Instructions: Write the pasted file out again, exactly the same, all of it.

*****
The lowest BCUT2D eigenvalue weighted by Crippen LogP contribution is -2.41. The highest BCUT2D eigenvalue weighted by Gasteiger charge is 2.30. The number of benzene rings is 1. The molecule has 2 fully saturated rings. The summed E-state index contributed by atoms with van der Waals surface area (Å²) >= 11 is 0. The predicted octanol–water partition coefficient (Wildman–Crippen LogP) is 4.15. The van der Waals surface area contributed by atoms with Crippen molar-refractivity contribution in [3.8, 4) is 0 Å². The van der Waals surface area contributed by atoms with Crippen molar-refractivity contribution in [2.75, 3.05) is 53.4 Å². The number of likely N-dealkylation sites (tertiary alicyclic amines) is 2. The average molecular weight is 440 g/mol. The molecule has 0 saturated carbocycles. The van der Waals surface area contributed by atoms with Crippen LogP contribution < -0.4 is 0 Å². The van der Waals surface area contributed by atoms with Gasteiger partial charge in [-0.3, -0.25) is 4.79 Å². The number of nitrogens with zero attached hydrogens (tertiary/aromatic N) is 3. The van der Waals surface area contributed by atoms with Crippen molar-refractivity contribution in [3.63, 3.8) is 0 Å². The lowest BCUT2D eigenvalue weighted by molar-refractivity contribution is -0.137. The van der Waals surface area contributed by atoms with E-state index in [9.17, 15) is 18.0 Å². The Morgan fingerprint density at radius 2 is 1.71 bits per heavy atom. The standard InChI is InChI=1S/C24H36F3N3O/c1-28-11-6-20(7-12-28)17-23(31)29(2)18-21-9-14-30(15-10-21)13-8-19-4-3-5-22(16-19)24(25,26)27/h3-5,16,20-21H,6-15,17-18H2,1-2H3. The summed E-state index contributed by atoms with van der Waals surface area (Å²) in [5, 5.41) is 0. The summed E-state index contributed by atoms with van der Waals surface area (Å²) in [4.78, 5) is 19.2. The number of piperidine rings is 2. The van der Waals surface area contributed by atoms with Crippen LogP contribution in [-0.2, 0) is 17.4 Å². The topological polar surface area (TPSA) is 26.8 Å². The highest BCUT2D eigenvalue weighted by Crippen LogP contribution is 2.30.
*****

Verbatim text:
The lowest BCUT2D eigenvalue weighted by Crippen LogP contribution is -2.41. The highest BCUT2D eigenvalue weighted by Gasteiger charge is 2.30. The number of benzene rings is 1. The molecule has 2 fully saturated rings. The summed E-state index contributed by atoms with van der Waals surface area (Å²) >= 11 is 0. The predicted octanol–water partition coefficient (Wildman–Crippen LogP) is 4.15. The van der Waals surface area contributed by atoms with Crippen molar-refractivity contribution in [3.8, 4) is 0 Å². The van der Waals surface area contributed by atoms with Crippen molar-refractivity contribution in [2.75, 3.05) is 53.4 Å². The number of likely N-dealkylation sites (tertiary alicyclic amines) is 2. The average molecular weight is 440 g/mol. The molecule has 0 saturated carbocycles. The van der Waals surface area contributed by atoms with Crippen LogP contribution < -0.4 is 0 Å². The van der Waals surface area contributed by atoms with Gasteiger partial charge in [-0.3, -0.25) is 4.79 Å². The number of nitrogens with zero attached hydrogens (tertiary/aromatic N) is 3. The van der Waals surface area contributed by atoms with Crippen molar-refractivity contribution in [3.63, 3.8) is 0 Å². The lowest BCUT2D eigenvalue weighted by molar-refractivity contribution is -0.137. The van der Waals surface area contributed by atoms with E-state index in [9.17, 15) is 18.0 Å². The Morgan fingerprint density at radius 2 is 1.71 bits per heavy atom. The standard InChI is InChI=1S/C24H36F3N3O/c1-28-11-6-20(7-12-28)17-23(31)29(2)18-21-9-14-30(15-10-21)13-8-19-4-3-5-22(16-19)24(25,26)27/h3-5,16,20-21H,6-15,17-18H2,1-2H3. The summed E-state index contributed by atoms with van der Waals surface area (Å²) in [5, 5.41) is 0. The summed E-state index contributed by atoms with van der Waals surface area (Å²) in [4.78, 5) is 19.2. The number of piperidine rings is 2. The van der Waals surface area contributed by atoms with Crippen LogP contribution in [-0.2, 0) is 17.4 Å². The topological polar surface area (TPSA) is 26.8 Å². The highest BCUT2D eigenvalue weighted by Crippen LogP contribution is 2.30.